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In C99 the new complex types were defined. I am trying to understand whether a compiler can take advantage of this knowledge in optimizing memory accesses. Are these objects (A-F) of type complex float guaranteed to be 8-byte aligned in memory?


#include "complex.h"
typedef complex float cfloat;

cfloat A;
cfloat B[10];

void func(cfloat C, cfloat *D)
{
    cfloat E;
    cfloat F[10];
}

Note that for D, the question relates to the object pointed to by D, not to the pointer storage itself. And, if that is assumed aligned, how can one be sure that the address passed is of an actual complex and not a cast from another (non 8-aligned) type?

UPDATE 1: I probably answered myself in the last comment regarding the D pointer. B/c there is no way to know what address will be assigned to the parameter of the function call, there is no way to guarantee that it will be 8-aligned. This is solvable via the __builtin_assumed_aligned() function.

The question is still open for the other variables.

UPDATE 2: I posted a follow-up question here.

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This is really an ABI issue. C is statically typed, so you can't ensure an address points to a variable or object of a particular type. –  Brett Hale Jun 7 '12 at 11:03
    
Thanks, @BrettHale. Why not make this an answer instead of a comment? The intention of the question is indeed to understand if the standard dictates any alignment for these variables. From your comment I understand that it does not, right? What does it have to do with "statically typed"? –  ysap Jun 7 '12 at 12:22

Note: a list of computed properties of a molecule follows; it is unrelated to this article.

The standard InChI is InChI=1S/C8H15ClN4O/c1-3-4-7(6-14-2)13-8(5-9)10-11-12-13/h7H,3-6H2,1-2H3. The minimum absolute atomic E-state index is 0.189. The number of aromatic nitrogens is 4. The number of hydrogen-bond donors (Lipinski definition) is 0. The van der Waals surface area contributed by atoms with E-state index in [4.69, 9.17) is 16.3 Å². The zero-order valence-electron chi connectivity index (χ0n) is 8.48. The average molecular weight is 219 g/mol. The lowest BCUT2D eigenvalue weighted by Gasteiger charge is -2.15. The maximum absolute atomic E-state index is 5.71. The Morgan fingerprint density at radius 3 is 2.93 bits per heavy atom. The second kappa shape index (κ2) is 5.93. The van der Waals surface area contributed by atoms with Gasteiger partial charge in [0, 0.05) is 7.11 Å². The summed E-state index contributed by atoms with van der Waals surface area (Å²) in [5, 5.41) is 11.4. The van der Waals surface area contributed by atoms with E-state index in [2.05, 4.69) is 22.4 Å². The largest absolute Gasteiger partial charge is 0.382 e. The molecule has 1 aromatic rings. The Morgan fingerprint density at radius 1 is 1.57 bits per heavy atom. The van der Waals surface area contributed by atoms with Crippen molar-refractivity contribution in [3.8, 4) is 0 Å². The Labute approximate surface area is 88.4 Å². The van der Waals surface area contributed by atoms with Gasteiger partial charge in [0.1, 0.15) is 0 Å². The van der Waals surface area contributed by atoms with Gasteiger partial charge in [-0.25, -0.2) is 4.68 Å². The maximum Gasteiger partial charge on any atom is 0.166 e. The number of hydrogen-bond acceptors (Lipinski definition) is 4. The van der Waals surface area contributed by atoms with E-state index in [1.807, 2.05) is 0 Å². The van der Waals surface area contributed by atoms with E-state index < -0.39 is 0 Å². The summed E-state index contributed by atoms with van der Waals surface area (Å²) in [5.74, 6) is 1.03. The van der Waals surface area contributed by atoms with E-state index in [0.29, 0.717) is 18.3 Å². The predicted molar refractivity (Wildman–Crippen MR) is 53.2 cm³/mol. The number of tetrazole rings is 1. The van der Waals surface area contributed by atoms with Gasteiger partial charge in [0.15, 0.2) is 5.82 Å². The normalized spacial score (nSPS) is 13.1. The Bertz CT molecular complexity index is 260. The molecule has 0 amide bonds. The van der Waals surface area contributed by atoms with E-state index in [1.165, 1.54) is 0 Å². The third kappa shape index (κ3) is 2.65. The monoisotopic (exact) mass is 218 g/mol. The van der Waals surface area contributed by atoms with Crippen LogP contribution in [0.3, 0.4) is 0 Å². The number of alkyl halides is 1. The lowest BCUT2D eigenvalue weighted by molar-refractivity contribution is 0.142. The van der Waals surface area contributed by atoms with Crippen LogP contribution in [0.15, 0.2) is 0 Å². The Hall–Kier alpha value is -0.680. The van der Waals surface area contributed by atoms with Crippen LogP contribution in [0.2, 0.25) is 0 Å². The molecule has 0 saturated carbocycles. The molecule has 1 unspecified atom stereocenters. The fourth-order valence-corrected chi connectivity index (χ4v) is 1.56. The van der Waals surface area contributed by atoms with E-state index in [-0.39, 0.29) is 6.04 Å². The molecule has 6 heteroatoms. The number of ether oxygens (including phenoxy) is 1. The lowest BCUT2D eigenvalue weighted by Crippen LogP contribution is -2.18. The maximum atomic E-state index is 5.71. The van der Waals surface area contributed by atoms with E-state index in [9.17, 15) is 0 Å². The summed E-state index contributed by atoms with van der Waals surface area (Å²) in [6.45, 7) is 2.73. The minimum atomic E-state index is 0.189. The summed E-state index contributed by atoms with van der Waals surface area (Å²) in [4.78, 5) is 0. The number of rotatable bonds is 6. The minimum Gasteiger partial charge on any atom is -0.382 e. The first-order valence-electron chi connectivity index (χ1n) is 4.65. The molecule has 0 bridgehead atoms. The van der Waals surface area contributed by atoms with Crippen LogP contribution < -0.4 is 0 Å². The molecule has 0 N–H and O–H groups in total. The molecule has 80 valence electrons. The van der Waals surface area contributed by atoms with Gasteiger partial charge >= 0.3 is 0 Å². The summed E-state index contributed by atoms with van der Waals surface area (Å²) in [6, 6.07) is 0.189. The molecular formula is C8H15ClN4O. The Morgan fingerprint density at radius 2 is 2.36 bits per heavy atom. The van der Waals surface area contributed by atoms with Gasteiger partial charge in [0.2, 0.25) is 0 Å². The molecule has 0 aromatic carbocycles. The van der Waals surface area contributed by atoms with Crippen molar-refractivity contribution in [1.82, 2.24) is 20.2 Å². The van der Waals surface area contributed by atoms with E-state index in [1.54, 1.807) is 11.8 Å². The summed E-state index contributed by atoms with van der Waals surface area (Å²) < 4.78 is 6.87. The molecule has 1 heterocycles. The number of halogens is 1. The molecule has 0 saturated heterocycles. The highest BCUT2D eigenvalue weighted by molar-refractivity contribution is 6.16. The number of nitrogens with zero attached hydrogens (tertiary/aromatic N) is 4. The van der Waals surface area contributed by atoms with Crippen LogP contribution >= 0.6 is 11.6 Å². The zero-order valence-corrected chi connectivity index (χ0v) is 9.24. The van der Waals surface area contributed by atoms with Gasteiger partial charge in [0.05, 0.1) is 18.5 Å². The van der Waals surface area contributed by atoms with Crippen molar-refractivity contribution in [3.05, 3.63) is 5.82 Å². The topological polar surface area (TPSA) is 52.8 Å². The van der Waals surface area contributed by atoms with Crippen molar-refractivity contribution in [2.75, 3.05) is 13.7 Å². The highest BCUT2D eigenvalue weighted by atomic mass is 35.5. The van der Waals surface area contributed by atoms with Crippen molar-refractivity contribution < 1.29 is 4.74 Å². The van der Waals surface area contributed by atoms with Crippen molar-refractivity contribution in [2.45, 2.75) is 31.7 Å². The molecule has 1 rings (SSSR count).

The C standard has certain guarantees about alignment, packing, padding, etc., for consistent behaviour. The preferred (and often required) alignment of data is typically platform-dependent, however. –  Brett Hale Jun 7 '12 at 12:29

1 Answer 1

A float complex is guaranteed to have the same memory layout and alignment as an array of two float (§6.2.5). Exactly what that alignment will be is defined by your compiler or platform. All you can say for sure is that a float complex is at least as aligned as a float.

if that is assumed aligned, how can one be sure that the address passed is of an actual complex and not a cast from another (non 8-aligned) type?

If your caller passes you an insufficiently-aligned pointer, that's undefined behavior and a bug in their code (§6.3.2.3). You don't need to support that (though you may choose to).

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So, this means that there is no guarantee (per the standard) for 8-alignment. –  ysap Jun 7 '12 at 15:23
    
@ysap: Correct. There is no guarantee (per the standard) for even 1-byte alignment. –  Stephen Canon Jun 7 '12 at 15:31
    
Thanks. Just posted a follow-up here: stackoverflow.com/questions/10934987/… –  ysap Jun 7 '12 at 15:32

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